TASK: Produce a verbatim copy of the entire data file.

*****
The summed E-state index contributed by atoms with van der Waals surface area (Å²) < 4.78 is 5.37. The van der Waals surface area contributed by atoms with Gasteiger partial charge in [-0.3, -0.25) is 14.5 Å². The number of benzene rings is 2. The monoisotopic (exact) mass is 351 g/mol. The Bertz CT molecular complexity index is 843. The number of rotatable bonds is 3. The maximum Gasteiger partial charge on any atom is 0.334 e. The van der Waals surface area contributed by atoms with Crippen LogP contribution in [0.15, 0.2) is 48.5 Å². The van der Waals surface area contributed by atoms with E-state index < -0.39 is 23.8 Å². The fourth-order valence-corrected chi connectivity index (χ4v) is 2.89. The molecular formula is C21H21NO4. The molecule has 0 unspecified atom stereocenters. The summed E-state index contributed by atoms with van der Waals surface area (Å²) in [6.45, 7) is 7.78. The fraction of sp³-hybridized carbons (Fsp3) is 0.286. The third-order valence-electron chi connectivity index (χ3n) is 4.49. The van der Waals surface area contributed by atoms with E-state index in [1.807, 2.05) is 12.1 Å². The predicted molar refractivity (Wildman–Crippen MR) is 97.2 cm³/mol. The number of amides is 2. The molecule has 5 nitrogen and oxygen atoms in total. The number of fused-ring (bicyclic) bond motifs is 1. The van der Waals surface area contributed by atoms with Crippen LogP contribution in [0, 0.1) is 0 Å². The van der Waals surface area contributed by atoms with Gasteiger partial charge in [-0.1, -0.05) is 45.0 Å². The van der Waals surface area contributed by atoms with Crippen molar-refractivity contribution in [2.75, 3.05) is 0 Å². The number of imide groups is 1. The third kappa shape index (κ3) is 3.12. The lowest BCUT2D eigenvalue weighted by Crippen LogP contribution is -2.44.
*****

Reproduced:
The summed E-state index contributed by atoms with van der Waals surface area (Å²) < 4.78 is 5.37. The van der Waals surface area contributed by atoms with Gasteiger partial charge in [-0.3, -0.25) is 14.5 Å². The number of benzene rings is 2. The monoisotopic (exact) mass is 351 g/mol. The Bertz CT molecular complexity index is 843. The number of rotatable bonds is 3. The maximum Gasteiger partial charge on any atom is 0.334 e. The van der Waals surface area contributed by atoms with Crippen LogP contribution in [0.15, 0.2) is 48.5 Å². The van der Waals surface area contributed by atoms with E-state index < -0.39 is 23.8 Å². The fourth-order valence-corrected chi connectivity index (χ4v) is 2.89. The molecular formula is C21H21NO4. The molecule has 0 unspecified atom stereocenters. The summed E-state index contributed by atoms with van der Waals surface area (Å²) in [6.45, 7) is 7.78. The fraction of sp³-hybridized carbons (Fsp3) is 0.286. The third-order valence-electron chi connectivity index (χ3n) is 4.49. The van der Waals surface area contributed by atoms with E-state index in [1.807, 2.05) is 12.1 Å². The predicted molar refractivity (Wildman–Crippen MR) is 97.2 cm³/mol. The number of amides is 2. The molecule has 5 nitrogen and oxygen atoms in total. The number of fused-ring (bicyclic) bond motifs is 1. The van der Waals surface area contributed by atoms with Crippen LogP contribution in [0, 0.1) is 0 Å². The van der Waals surface area contributed by atoms with Gasteiger partial charge in [-0.1, -0.05) is 45.0 Å². The van der Waals surface area contributed by atoms with Crippen molar-refractivity contribution in [2.75, 3.05) is 0 Å². The number of imide groups is 1. The third kappa shape index (κ3) is 3.12. The lowest BCUT2D eigenvalue weighted by Crippen LogP contribution is -2.44.